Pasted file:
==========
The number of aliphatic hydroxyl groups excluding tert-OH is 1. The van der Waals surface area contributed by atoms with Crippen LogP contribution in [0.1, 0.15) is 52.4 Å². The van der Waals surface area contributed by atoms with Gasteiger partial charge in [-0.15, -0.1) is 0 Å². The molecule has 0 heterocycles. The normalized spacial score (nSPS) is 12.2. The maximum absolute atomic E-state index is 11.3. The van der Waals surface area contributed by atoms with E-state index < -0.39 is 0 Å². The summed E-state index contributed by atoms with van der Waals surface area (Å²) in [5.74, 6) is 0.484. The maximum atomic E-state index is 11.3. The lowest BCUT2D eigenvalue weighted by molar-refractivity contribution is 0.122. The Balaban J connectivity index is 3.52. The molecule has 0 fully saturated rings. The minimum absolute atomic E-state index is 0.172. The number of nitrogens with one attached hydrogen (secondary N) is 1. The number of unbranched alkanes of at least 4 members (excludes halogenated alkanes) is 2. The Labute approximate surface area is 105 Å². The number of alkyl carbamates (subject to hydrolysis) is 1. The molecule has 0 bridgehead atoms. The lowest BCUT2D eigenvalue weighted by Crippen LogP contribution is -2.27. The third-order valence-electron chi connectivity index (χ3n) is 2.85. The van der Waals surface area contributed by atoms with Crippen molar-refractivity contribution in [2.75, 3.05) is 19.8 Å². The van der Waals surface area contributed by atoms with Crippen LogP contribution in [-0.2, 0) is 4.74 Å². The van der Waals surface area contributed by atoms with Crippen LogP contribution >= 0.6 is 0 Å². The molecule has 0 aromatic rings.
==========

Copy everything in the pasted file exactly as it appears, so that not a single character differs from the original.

The number of aliphatic hydroxyl groups excluding tert-OH is 1. The van der Waals surface area contributed by atoms with Crippen LogP contribution in [0.1, 0.15) is 52.4 Å². The van der Waals surface area contributed by atoms with Gasteiger partial charge in [-0.15, -0.1) is 0 Å². The molecule has 0 heterocycles. The normalized spacial score (nSPS) is 12.2. The maximum absolute atomic E-state index is 11.3. The van der Waals surface area contributed by atoms with E-state index < -0.39 is 0 Å². The summed E-state index contributed by atoms with van der Waals surface area (Å²) in [5.74, 6) is 0.484. The maximum atomic E-state index is 11.3. The lowest BCUT2D eigenvalue weighted by molar-refractivity contribution is 0.122. The Balaban J connectivity index is 3.52. The molecule has 0 fully saturated rings. The minimum absolute atomic E-state index is 0.172. The number of nitrogens with one attached hydrogen (secondary N) is 1. The number of unbranched alkanes of at least 4 members (excludes halogenated alkanes) is 2. The Labute approximate surface area is 105 Å². The number of alkyl carbamates (subject to hydrolysis) is 1. The molecule has 0 bridgehead atoms. The lowest BCUT2D eigenvalue weighted by Crippen LogP contribution is -2.27. The third-order valence-electron chi connectivity index (χ3n) is 2.85. The van der Waals surface area contributed by atoms with Crippen molar-refractivity contribution in [2.75, 3.05) is 19.8 Å². The van der Waals surface area contributed by atoms with Crippen LogP contribution in [-0.2, 0) is 4.74 Å². The van der Waals surface area contributed by atoms with Crippen LogP contribution >= 0.6 is 0 Å². The molecule has 0 aromatic rings.